Rand Paul Holding Slimmer Lead in Kentucky
The new poll - in which 569 likely voters were questioned by telephone - found Paul would beat Conway by a margin of 51 percent to 45 percent if the election were held today.
Paul's lead, however, falls within the poll's margin of error, which is plus or minus 4.2 percentage points. Only 4 percent of likely voters said they were undecided in the poll, which was conducted May 25-27 by SurveyUSA.
The seat, which Republican Jim Bunning has held since 1998, is one that Democrats believe they have a good chance of capturing in the Nov. 2 election.
But Conway has work to do among several key demographic groups if he expects to beat Paul, including independents and voters in the 35-49 age group, the Bluegrass Poll shows.
In the early days of the race, Paul has tried to paint Conway as being too liberal for Kentucky voters, while Conway has tried to characterize Paul as outside the mainstream with his libertarian beliefs.
The poll was conducted one week after a political firestorm erupted when Paul appeared on MSNBC and suggested that businesses should have the right to discriminate on the basis of race, even though he said he finds racism abhorrent.
He backtracked the following day, saying that government was right to prohibit businesses that are open to the public from discriminating.
The poll results are similar to those from a Daily Kos survey conducted by Research 2000 earlier in the week, which found Paul leading 44-40 percent. But they differ greatly from a Rasmussen poll released last week showing Paul with a 25-point lead.
The Bluegrass Poll found that Paul has clear advantages among men and people in the 35-49 age group. He has sizable leads among those who consider themselves conservatives, abortion foes and those who agree with the political views espoused by the tea party, which favors lower taxes and smaller government.
Paul also leads handily among white voters, college graduates, those who attend church regularly, earn more than $50,000 a year and those who own guns.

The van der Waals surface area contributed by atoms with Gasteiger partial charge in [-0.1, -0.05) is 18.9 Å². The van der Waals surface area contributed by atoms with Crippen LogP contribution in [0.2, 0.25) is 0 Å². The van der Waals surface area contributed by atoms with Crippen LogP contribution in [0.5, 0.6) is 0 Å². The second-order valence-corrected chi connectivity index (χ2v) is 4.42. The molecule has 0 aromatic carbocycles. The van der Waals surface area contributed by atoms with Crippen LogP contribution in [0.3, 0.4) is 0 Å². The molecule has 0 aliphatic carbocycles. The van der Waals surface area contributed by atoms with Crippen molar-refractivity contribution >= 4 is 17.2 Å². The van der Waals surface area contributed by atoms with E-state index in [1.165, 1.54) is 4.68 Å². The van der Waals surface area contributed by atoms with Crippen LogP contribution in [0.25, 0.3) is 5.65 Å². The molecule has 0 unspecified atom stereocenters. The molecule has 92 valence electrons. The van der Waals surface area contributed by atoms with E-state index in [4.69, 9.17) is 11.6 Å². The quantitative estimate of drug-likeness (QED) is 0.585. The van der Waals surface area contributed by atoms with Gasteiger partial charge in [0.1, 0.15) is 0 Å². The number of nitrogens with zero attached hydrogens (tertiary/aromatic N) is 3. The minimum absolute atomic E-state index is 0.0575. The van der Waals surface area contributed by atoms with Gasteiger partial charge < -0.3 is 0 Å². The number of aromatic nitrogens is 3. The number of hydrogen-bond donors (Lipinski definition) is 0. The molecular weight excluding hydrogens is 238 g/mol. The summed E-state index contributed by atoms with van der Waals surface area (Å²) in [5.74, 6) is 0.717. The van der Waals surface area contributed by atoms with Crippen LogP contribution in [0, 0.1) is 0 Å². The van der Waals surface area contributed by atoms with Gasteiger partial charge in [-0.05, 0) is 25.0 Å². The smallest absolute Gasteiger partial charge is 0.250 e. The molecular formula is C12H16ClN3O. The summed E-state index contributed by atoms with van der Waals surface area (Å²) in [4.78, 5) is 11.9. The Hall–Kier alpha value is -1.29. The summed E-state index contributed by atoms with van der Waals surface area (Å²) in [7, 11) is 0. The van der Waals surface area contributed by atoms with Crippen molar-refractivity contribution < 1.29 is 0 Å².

He is strongest in Western Kentucky and nearly as strong in north-central Kentucky.
Conway, conversely, leads among voters age 18-34, African Americans, moderates, liberals and those who don't agree with the tea party.
He also enjoys leads among those who favor abortion rights, who never go to church and who don't own guns.
Conway is also ahead among voters who earn less than $50,000 a year and those who live in eastern Kentucky.
Fay Theurer, a 60-year-old semiretired nurse in Adair County who participated in the poll and agreed to a follow-up interview, said she plans to vote for Conway because he's a Democrat.
"I absolutely will not vote for a Republican," said Theurer, who worries that Republicans like Paul favor businesses over people. "I've never known of a Republican ever to think of the little man."
Theurer said she believes the Democrats have better ideas on job creation and the economy.
But Dean Bowcock, a Republican from Pulaski County who responded to the poll and agreed to an interview, said he plans to vote for Paul because of his support for a smaller, less-intrusive government.
"One of the biggest reasons is I don't think our federal government has any responsibility raising our kids," said Bowcock, 46, who is a stay-at-home father taking care of his disabled daughter.
Bowcock said he wants the federal government out of education and is particularly against federal court rulings that have "taken God out of schools."
He also said he, like Paul, favors limiting government to the specific provisions outlined in the U.S. Constitution.
A separate Bluegrass Poll question found that much of Paul's support comes from people who identify themselves with the tea-party movement. Paul received the backing of several tea-party groups during the GOP primary, in which he defeated Secretary of State Trey Grayson.
The results of the polling on the tea party appear a bit contradictory - although they fall within the poll's margin of error.
The poll found that a plurality of Kentuckians have neither a favorable nor unfavorable view of the tea-party movement, with 45 percent saying they are either neutral or have no opinion.
It found that 36 percent of Kentuckians view the group favorably, while 19 percent said they view it unfavorably. That poll, conducted on the same days as the U.S. Senate race poll, had a margin of error of 4.1 percentage points.
Among those who have a favorable view of the tea party, Paul leads 90 percent to 9 percent, while among those who agree with the movement he has an advantage of 85-14 percent.
Among those who have an unfavorable view of the movement, Conway leads 93-3 percent and among those who disagree with it he leads 93-4.